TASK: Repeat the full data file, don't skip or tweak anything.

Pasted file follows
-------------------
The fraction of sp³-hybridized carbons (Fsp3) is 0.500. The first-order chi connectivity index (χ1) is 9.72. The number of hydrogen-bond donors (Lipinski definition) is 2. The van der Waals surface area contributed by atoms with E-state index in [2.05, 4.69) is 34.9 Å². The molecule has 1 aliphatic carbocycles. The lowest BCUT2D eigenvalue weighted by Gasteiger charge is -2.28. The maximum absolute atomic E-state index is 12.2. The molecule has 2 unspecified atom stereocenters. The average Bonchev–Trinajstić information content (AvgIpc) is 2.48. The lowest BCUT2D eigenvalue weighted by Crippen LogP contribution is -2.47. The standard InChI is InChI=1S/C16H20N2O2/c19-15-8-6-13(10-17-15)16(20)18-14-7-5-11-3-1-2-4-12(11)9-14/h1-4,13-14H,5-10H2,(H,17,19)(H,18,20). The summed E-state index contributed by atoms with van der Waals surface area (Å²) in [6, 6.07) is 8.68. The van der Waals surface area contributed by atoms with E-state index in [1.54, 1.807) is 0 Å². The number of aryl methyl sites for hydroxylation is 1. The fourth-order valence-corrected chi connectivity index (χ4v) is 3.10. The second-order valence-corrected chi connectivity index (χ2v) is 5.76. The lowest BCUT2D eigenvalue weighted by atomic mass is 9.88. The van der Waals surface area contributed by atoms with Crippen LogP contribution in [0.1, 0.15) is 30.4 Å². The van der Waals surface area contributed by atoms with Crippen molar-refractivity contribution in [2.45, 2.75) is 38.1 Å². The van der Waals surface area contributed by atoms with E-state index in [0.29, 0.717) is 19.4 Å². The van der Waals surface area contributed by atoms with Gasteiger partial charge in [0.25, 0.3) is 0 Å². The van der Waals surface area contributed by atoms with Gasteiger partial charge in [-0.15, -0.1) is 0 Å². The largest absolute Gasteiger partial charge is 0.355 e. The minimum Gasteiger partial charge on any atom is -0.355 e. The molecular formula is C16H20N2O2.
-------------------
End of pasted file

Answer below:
The fraction of sp³-hybridized carbons (Fsp3) is 0.500. The first-order chi connectivity index (χ1) is 9.72. The number of hydrogen-bond donors (Lipinski definition) is 2. The van der Waals surface area contributed by atoms with E-state index in [2.05, 4.69) is 34.9 Å². The molecule has 1 aliphatic carbocycles. The lowest BCUT2D eigenvalue weighted by Gasteiger charge is -2.28. The maximum absolute atomic E-state index is 12.2. The molecule has 2 unspecified atom stereocenters. The average Bonchev–Trinajstić information content (AvgIpc) is 2.48. The lowest BCUT2D eigenvalue weighted by Crippen LogP contribution is -2.47. The standard InChI is InChI=1S/C16H20N2O2/c19-15-8-6-13(10-17-15)16(20)18-14-7-5-11-3-1-2-4-12(11)9-14/h1-4,13-14H,5-10H2,(H,17,19)(H,18,20). The summed E-state index contributed by atoms with van der Waals surface area (Å²) in [6, 6.07) is 8.68. The van der Waals surface area contributed by atoms with E-state index in [1.54, 1.807) is 0 Å². The number of aryl methyl sites for hydroxylation is 1. The fourth-order valence-corrected chi connectivity index (χ4v) is 3.10. The second-order valence-corrected chi connectivity index (χ2v) is 5.76. The lowest BCUT2D eigenvalue weighted by atomic mass is 9.88. The van der Waals surface area contributed by atoms with Crippen LogP contribution in [0.1, 0.15) is 30.4 Å². The van der Waals surface area contributed by atoms with Crippen molar-refractivity contribution in [2.45, 2.75) is 38.1 Å². The van der Waals surface area contributed by atoms with E-state index in [0.29, 0.717) is 19.4 Å². The van der Waals surface area contributed by atoms with Gasteiger partial charge in [0.25, 0.3) is 0 Å². The van der Waals surface area contributed by atoms with Gasteiger partial charge in [-0.15, -0.1) is 0 Å². The largest absolute Gasteiger partial charge is 0.355 e. The minimum Gasteiger partial charge on any atom is -0.355 e. The molecular formula is C16H20N2O2.